A comparative study of faculty principles of practice in curricular learning communities and non-curricular learning communities environments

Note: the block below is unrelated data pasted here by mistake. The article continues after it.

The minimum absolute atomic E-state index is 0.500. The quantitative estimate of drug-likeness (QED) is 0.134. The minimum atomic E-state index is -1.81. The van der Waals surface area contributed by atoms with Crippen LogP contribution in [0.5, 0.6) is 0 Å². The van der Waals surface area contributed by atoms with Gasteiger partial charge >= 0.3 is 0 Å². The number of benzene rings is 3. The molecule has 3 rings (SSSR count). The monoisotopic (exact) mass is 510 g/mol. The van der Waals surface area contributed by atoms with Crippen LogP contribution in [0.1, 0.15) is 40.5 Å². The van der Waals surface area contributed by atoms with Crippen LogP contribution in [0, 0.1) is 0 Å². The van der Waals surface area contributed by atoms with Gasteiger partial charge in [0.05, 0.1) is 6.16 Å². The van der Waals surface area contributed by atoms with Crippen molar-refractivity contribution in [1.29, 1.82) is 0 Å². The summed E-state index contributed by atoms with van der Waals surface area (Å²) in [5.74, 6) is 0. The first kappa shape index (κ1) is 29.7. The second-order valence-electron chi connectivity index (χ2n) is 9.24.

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This study investigated faculty principles of practice in curricular learning communities (CLC) compared to faculty in non-curricular learning community environments. A sample of CLC faculty and non-CLC faculty who teach comparable courses at three, large, four-year, public universities in the Midwest were assessed for their implementation of Chickering and Gamson's (1987) Seven Principles for Good Practice in Undergraduate Education. Data analysis revealed CLC faculty had higher implementation levels of all seven principles. Only the implementation of encourages active learning and communicates high expectations, however, was significantly different. The factors of hours of professional development completed and years of teaching experience did not have a significant bearing on the implementation of the seven principles. Pearson correlations (r) indicated only the principle of encourages student-faculty contact demonstrated a direct relationship with years of teaching experience. Furthermore, multiple regression revealed the factor of CLC faculty or non-CLC faculty status was the strongest predictor of the use of the seven principles. The findings have implications for both CLC and non-CLC classrooms. The Seven Principles for Good Practice in Undergraduate Education (Chickering & Gamson, 1987) can be applied to a wide variety of academic disciplines thus allowing the principles to be easily transferred to the traditional classroom setting. Additionally, the approach used in CLC professional development activities and the impact of the CLC structure should be examined to better understand how these factors could be transferred to a non-CLC environment.